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Keywords:

  • bipolar disorder;
  • depression;
  • mania;
  • psychosis

Abstract

  1. Top of page
  2. Abstract
  3. Introduction
  4. Methods
  5. Results
  6. Discussion
  7. Acknowledgements
  8. References

Objectives: Recent studies have proposed the existence of three distinct subgroups of bipolar 1 disorder based on age at onset (AAO). The present study aims to investigate potential clinical and functional differences between these subgroups in an Australian sample.

Methods: Participants (n = 239) were enrolled in the Bipolar Comprehensive Outcomes Study (BCOS), a 2-year longitudinal, observational, cross-sectional study. Assessment measures included the Young Mania Rating Scale (YMRS), Hamilton Depression Rating Scale (HAMD21), Clinical Global Impressions Scale (CGI-BP), SF-36, SLICE/Life Scale, and the EuroQol (EQ-5D). Participants were also asked about their age at the first major affective episode.

Results: Three AAO groups were compared: early (AAO < 20, mean = 15.5 ± 2.72; 44.4% of the participants); intermediate (AAO 20–39, mean = 26.1 ± 4.8; 48.14% of the participants) and late (AAO > 40, mean = 50.6 ± 9.04; 7.4% of the participants). Higher rates of depression, suicidal ideation and binge drinking were reported by the early AAO group. This group also reported poorer quality of life in a number of areas. The early AAO group had a predominant depressive initial polarity and the intermediate group had a manic predominance.

Conclusion: Early AAO is associated with an adverse outcome.


Introduction

  1. Top of page
  2. Abstract
  3. Introduction
  4. Methods
  5. Results
  6. Discussion
  7. Acknowledgements
  8. References

There is evidence that subgroups of bipolar disorder exist based on age at onset (AAO) that may have important implications for the individual in terms of treatment and clinical outcome (1,2). Much of the research has focussed on familial morbidity and differences in clinical presentation between AAO groups.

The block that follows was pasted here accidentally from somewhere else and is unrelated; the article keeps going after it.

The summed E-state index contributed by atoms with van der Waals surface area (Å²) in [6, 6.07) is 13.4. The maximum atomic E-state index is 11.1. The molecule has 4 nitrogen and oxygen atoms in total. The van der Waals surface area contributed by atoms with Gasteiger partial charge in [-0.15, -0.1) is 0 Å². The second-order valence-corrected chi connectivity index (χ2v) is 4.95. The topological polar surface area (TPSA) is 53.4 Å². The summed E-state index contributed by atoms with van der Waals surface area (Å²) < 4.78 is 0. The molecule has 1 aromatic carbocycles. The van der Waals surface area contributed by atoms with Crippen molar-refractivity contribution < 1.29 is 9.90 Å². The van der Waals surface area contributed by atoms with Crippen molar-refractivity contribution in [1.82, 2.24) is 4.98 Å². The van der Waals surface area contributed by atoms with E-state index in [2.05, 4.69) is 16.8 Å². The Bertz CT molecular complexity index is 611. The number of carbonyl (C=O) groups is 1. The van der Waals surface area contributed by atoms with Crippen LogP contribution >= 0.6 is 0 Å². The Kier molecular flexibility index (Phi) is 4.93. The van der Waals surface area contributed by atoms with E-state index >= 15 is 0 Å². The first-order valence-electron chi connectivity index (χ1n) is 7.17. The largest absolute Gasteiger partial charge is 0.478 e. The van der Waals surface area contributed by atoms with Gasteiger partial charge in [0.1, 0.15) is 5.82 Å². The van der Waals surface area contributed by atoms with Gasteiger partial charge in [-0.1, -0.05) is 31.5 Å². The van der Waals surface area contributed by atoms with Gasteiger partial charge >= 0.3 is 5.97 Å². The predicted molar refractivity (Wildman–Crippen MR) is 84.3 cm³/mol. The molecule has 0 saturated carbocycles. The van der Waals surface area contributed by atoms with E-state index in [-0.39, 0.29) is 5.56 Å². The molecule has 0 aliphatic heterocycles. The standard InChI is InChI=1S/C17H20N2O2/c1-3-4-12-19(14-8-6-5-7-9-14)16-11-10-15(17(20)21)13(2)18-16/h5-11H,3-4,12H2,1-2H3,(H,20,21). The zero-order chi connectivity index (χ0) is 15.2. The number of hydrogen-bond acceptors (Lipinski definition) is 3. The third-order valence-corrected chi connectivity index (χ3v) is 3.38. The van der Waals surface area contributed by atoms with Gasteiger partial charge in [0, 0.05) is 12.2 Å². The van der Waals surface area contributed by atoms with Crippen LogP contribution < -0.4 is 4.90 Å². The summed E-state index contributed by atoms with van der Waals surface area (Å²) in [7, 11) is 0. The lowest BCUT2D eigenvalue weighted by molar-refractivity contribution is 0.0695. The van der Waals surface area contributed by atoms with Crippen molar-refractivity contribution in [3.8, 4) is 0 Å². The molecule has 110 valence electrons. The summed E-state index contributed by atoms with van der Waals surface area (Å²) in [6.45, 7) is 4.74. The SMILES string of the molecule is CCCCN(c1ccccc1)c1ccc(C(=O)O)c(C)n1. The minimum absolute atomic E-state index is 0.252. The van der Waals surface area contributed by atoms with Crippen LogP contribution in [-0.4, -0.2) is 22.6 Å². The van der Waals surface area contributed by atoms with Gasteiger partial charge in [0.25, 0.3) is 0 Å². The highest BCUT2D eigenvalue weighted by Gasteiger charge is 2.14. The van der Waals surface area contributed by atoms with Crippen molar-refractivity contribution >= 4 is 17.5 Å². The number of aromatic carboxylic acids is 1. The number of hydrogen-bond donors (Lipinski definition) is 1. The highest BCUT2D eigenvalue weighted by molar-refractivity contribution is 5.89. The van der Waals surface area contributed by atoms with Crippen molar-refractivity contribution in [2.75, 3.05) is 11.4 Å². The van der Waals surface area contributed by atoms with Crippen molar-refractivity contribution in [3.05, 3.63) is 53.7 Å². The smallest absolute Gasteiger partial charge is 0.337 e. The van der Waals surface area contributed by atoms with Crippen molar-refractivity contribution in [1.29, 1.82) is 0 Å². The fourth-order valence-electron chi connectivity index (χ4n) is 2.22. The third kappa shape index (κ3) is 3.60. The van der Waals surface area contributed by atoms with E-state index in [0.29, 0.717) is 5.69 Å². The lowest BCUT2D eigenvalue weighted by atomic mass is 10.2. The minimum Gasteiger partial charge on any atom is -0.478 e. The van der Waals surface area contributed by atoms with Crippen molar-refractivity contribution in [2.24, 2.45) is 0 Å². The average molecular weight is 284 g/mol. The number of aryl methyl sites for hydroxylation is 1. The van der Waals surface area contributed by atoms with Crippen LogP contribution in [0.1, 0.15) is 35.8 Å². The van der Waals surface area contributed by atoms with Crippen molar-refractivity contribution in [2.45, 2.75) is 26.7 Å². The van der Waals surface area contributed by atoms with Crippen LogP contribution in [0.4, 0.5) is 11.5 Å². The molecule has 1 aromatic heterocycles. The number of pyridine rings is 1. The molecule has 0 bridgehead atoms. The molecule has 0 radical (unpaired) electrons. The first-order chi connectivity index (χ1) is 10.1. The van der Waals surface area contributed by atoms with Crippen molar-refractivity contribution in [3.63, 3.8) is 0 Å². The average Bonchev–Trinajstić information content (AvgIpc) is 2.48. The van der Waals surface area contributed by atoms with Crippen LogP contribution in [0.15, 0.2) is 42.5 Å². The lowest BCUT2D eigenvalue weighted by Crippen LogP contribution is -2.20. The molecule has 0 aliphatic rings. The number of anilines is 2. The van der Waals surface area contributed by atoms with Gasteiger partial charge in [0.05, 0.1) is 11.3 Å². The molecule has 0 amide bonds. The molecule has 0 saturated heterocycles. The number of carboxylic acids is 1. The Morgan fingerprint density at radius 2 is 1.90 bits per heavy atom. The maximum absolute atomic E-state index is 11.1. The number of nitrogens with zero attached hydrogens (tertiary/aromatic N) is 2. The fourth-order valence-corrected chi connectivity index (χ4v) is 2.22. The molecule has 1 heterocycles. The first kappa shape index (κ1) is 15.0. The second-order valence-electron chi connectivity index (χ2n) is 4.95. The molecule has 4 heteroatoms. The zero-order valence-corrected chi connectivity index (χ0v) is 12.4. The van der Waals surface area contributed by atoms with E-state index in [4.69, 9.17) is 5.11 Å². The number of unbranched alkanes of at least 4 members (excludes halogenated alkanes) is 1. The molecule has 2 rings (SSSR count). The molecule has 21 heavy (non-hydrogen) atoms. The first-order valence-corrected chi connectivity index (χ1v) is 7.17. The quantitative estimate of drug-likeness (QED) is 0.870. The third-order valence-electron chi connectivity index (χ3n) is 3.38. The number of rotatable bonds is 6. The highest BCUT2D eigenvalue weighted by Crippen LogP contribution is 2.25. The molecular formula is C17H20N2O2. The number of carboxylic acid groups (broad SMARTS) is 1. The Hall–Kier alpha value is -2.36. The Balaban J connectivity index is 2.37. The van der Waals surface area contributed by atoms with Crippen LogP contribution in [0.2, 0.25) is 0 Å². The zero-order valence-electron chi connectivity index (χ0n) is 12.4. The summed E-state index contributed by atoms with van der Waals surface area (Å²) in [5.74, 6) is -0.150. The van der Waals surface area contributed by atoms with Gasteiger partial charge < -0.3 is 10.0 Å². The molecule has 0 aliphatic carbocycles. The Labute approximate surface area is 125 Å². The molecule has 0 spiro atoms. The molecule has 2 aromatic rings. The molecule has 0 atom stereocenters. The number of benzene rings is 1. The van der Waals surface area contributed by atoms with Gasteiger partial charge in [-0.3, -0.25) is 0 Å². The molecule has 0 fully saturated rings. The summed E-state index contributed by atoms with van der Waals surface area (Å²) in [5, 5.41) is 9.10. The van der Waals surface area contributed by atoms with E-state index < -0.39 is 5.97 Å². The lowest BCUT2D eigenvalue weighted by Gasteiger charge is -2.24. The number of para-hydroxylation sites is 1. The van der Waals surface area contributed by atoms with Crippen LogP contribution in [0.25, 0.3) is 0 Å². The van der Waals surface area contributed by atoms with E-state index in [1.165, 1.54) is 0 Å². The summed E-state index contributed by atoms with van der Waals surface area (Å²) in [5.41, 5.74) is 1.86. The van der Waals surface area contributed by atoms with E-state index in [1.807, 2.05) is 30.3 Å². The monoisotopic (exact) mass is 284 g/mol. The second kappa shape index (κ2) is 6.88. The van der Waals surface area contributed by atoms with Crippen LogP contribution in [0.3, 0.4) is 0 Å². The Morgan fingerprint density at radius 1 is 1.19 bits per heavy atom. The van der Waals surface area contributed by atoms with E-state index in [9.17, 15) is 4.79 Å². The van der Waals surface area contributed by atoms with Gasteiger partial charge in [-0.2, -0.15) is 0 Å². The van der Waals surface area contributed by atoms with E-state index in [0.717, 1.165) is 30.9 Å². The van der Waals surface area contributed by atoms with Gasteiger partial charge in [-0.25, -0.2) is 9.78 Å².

Early-onset individuals may experience a more severe form of bipolar disorder. Patel et al. (3) found that mixed episodes were more common in the early-onset (< 18 years) group and psychotic features and current substance use were more common in the typical (age 20–30 years) group. Other studies have found that people with early AAO have more frequent substance use, higher rates of Axis 1 comorbidity and more severe psychotic symptoms (1,4). There is also evidence that early-onset bipolar disorder is associated with a greater lag to appropriate diagnosis and treatment than later onset of the disorder (5,6). Studies comparing morbidity risk based on AAO indicate that relatives of early-onset bipolar disorder individuals, most often defined as having onset before age 19, have a greater risk for affective disorders than the relatives of late-onset individuals (4,7–9).

Despite the research supporting the existence of AAO groups, an issue remains as to how the groups should be defined. Most studies have used an a priori threshold of between 18–21 years to separate the samples into earlier and later AAO groups (1,3,7). However, Bellivier et al. (10) identified three distinct normal distributions within their observed sample of 211 subjects, with means of 16.9 years (41.4%), 26.9 years (41.9%) and 46.2 years (16.6%). Further analysis showed that these three groups differed significantly in clinical presentation and family history of affective disorders, and these differences were replicated in a second study by the same researchers (11).

More recently, Manchia et al. (2008) provided further support for the existence of three separate AAO groups of bipolar disorder in their genetically homogeneous population of Sardinians with bipolar 1 disorder (12).

The primary aim of the current study was to assess the presence of subgroups based on differences in AAO of bipolar disorder, and to examine any clinical and functional differences between them. Additionally, we aimed to investigate whether a relationship exists between AAO and quality of life (QOL).

Methods

  1. Top of page
  2. Abstract
  3. Introduction
  4. Methods
  5. Results
  6. Discussion
  7. Acknowledgements
  8. References

Subjects were enrolled in The Bipolar Comprehensive Outcome Study (BCOS), a two-year, prospective, observational study of 239 participants with a diagnosis of bipolar disorder or schizoaffective disorder, conducted in Melbourne, Australia. Recruitment was completed in December 2005, with the final participant scheduled to complete the study in December 2007. The study was approved by the ethics committee at the two participating sites; Bayside Health and Barwon Health. Written informed consent was obtained from all participants prior to their participation in the study.